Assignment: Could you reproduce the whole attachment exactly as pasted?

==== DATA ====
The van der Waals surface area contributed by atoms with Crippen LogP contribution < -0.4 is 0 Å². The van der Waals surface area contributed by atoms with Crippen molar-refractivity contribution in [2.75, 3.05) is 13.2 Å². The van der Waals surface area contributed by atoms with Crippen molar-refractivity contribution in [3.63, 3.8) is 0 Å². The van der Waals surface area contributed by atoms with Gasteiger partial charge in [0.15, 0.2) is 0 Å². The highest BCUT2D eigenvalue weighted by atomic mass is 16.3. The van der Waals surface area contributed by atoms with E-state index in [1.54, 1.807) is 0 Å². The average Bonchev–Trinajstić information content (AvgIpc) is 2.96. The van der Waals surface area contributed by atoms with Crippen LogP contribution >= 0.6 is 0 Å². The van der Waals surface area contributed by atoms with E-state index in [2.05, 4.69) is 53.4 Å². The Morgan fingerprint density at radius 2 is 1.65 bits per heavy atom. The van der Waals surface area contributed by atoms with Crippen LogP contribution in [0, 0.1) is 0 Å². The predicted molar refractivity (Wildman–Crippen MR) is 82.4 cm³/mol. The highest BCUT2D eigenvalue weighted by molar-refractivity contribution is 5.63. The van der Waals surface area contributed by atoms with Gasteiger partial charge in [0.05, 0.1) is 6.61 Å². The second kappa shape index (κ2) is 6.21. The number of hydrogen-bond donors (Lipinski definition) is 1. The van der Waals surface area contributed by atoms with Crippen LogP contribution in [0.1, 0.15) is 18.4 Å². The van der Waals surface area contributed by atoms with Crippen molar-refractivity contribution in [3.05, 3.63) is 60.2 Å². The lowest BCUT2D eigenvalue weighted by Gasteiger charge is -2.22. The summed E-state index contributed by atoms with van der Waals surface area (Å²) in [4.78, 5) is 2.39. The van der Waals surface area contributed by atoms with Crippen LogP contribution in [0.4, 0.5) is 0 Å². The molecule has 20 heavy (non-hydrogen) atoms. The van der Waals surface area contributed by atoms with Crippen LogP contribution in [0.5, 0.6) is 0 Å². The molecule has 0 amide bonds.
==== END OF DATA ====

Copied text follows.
The van der Waals surface area contributed by atoms with Crippen LogP contribution < -0.4 is 0 Å². The van der Waals surface area contributed by atoms with Crippen molar-refractivity contribution in [2.75, 3.05) is 13.2 Å². The van der Waals surface area contributed by atoms with Crippen molar-refractivity contribution in [3.63, 3.8) is 0 Å². The van der Waals surface area contributed by atoms with Gasteiger partial charge in [0.15, 0.2) is 0 Å². The highest BCUT2D eigenvalue weighted by atomic mass is 16.3. The van der Waals surface area contributed by atoms with E-state index in [1.54, 1.807) is 0 Å². The average Bonchev–Trinajstić information content (AvgIpc) is 2.96. The van der Waals surface area contributed by atoms with Crippen LogP contribution >= 0.6 is 0 Å². The van der Waals surface area contributed by atoms with E-state index in [2.05, 4.69) is 53.4 Å². The Morgan fingerprint density at radius 2 is 1.65 bits per heavy atom. The van der Waals surface area contributed by atoms with Crippen LogP contribution in [0, 0.1) is 0 Å². The predicted molar refractivity (Wildman–Crippen MR) is 82.4 cm³/mol. The highest BCUT2D eigenvalue weighted by molar-refractivity contribution is 5.63. The van der Waals surface area contributed by atoms with Gasteiger partial charge in [0.05, 0.1) is 6.61 Å². The second kappa shape index (κ2) is 6.21. The number of hydrogen-bond donors (Lipinski definition) is 1. The van der Waals surface area contributed by atoms with Crippen LogP contribution in [0.1, 0.15) is 18.4 Å². The van der Waals surface area contributed by atoms with Crippen molar-refractivity contribution in [3.05, 3.63) is 60.2 Å². The lowest BCUT2D eigenvalue weighted by Gasteiger charge is -2.22. The summed E-state index contributed by atoms with van der Waals surface area (Å²) in [4.78, 5) is 2.39. The van der Waals surface area contributed by atoms with Crippen LogP contribution in [0.4, 0.5) is 0 Å². The molecule has 20 heavy (non-hydrogen) atoms. The van der Waals surface area contributed by atoms with Crippen LogP contribution in [0.5, 0.6) is 0 Å². The molecule has 0 amide bonds.